Conjoint Analysis myths are spreading fast as the use of conjoint analysis methods has increased over the years in different industries.
During the 2013 Sawtooth Software Conference, Chris Chapman, from Google discussed how this family of research techniques has been successfully used to:
- Determine feature preference
- Predict market share
- Find unmet needs in product portfolios
- Determine likely response from competitors
At the same time, conjoint analysis results don’t always match reality. Clients have expectations that stem from a misunderstanding of what to expect from this research approach.
In an effort to adjust expectations, Chapman discussed the conjoint analysis myths he has encountered.
Many users of conjoint expect to know how many people would buy a product. However, what conjoint analysis tells us is how many people prefer a product compared with other tested alternatives.
To get market share predictions we need a market-based model. This model should include not only preferences but also information about awareness, distribution, marketing, channel effects, etc. Conjoint analysis provides an important piece of the puzzle, but more information is needed.
Good Features / Bad Features
The goal of many conjoint studies is to identify features that drive purchase. Clients sometimes interpret the results as indicators of “good” features in absolute terms.
However, conjoint analysis provides insights into the trade-offs people make among most and least preferred features. The tested features set the context for preferences. There are no absolutes. Results can change drastically if we include or exclude features.
Clients often expect conjoint to tell them what the prices should be. However, conjoint is better suited to learn about price sensitivity, not to set exact price points. Results are very much dependent on the price ranges tested.
New Product Development
We often use conjoint analysis to determine what product we should develop. However, the highest average preference for a particular product configuration may hide heterogeneity in preferences. Consequently, we may end up with a product that doesn’t appeal to anyone in particular.
Preferences alone are not enough to make this type of decision. We need to consider the cost and competition. A competitor may already offer the best product configuration. Consequently, we may find better opportunities in niche areas.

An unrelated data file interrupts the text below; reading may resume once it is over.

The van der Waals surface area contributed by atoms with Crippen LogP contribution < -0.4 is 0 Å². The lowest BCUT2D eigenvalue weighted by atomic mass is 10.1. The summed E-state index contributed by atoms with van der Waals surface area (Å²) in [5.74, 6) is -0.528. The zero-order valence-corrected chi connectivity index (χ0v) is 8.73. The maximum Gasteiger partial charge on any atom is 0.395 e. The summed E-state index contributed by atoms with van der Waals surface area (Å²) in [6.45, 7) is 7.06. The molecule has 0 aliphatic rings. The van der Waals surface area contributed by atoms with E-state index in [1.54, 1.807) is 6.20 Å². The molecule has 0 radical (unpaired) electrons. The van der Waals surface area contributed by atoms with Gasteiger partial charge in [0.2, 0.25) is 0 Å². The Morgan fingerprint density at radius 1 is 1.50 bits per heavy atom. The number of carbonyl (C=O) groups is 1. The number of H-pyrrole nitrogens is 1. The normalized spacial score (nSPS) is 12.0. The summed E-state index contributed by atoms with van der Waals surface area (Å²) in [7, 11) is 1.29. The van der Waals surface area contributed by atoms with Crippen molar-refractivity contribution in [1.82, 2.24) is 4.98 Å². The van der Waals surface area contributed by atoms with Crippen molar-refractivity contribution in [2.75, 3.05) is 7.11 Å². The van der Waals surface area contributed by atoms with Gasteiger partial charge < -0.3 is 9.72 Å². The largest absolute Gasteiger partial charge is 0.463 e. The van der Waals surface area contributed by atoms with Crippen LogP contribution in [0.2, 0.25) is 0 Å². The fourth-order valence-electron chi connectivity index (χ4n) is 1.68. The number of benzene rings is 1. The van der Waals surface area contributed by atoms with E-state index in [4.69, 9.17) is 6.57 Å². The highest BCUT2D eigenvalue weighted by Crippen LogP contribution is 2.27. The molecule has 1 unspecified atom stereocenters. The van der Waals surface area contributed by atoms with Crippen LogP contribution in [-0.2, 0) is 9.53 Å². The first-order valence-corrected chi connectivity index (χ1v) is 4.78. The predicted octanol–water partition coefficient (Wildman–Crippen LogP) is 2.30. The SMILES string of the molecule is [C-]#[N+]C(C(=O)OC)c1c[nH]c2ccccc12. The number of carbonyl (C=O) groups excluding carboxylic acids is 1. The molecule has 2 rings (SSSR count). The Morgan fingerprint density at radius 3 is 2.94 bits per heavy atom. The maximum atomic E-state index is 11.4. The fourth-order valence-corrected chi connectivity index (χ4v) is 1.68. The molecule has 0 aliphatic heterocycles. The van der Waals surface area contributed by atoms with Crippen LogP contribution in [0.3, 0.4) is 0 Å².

In Chapman’s opinion, conjoint analysis is best to inform product lineup. We require more data and expertise for more precise optimization.
Clients sometimes perceive respondents as belonging to a particular group or type (e.g. brand preferrers) with implicit true states. However, conjoint analysis yields aggregated probabilities. Even when we estimate individual-level utilities, there are no “true types.” We should look at these groups as people with “tendencies” (e.g. they are likely to prefer brand X).
Many clients prefer large samples in trying to get greater statistical power. However, Chapman advocates for using smaller samples (ideally 400). If we use smaller samples, we may afford to replicate the study with different conjoint methods (traditional, adaptive, menu-based, etc.). The goal is to compare and validate results. This will maximize interpretative power by dividing statistical power.
Better than Instincts
Yes, the key is to learn from the conjoint data, even when we make incorrect decisions. In cases in which the data sounds counter-intuitive, we shouldn’t simply dismiss it. Often, going with the data tends to result in losses that are modest in comparison to when wrong decisions are made based solely on instincts.
These issues should not prevent you from doing conjoint analysis. However, having them in mind helps with expectation management, and leads to better use of the insights conjoint analysis provides.